As for my own writing life: today I'm working on finding a map of a railroad route in 1896 and trying not to get distracted from all the interesting historical pieces there are on the web. And I finished my final edits for An Absence so Great. Here's another photo of my grandmother, one we are not using in the sequel to A Flickering Light. That book, btw, was named to Library Journal's Best Books of 2009. Hurrah!
As part of ranch life, we're applying for an easement to put our irrigation pump lines into the river next year. We've been doing it for 25 years (we have water rights) but because the river we live on has been designated a "navigable river" , with the state owning the beds and banks to the high water mark, all owners along the river are now "using" public property when we have irrigation lines going into the river. So an easement (and a fee) is necessary. It's an indication of how things change. I actually think it's good that Oregon has this policy that people can't own the access to such rivers or the ocean beaches so we are all able to walk along the shore lines and appreciate the glorious creation we are blessed to live close to.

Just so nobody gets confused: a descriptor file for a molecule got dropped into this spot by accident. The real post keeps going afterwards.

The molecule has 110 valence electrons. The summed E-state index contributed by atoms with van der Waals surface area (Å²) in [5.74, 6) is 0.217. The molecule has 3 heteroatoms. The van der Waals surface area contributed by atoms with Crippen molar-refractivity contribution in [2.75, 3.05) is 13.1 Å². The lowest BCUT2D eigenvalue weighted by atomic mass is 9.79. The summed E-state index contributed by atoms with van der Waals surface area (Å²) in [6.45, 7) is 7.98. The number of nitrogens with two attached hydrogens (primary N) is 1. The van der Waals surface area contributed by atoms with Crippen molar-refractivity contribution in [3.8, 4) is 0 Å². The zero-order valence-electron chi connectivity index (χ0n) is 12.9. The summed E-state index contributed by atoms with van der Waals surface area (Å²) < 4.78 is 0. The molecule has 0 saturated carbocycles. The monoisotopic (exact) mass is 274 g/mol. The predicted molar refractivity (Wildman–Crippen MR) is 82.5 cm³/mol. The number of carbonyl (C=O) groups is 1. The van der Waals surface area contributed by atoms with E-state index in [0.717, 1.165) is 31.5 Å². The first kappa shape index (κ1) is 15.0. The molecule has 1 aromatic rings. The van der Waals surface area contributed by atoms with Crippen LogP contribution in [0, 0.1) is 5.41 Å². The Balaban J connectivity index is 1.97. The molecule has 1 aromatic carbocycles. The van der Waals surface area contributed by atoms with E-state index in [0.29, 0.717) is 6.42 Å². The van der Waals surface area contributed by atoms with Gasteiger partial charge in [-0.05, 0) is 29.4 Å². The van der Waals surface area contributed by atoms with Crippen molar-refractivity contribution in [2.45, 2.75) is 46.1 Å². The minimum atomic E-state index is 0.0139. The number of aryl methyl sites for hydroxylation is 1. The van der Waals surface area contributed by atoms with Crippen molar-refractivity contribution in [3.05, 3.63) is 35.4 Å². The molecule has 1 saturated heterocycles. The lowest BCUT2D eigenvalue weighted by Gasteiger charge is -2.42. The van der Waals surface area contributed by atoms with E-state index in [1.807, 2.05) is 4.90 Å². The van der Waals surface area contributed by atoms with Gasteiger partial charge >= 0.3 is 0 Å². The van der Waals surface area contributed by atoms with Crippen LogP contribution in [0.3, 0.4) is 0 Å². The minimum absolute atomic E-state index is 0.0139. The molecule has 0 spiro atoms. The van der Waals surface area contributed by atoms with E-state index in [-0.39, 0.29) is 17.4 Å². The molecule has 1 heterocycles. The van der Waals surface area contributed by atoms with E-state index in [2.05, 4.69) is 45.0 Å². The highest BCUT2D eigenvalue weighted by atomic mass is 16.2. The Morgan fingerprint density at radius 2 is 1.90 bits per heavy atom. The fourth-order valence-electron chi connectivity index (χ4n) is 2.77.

What we do hope is that with the increased public land (and our property went from 160 acres to 134 acres with that pen stroke) that there'll also be increased policing as people have a habit sometimes of leaving trash, camping where they aren't supposed to, having camp fires they neglect or just not paying attention to the beauty they drive so far to see and then leave evidence of their disregard behind. So it's the little details of every day life that I'm dealing with today.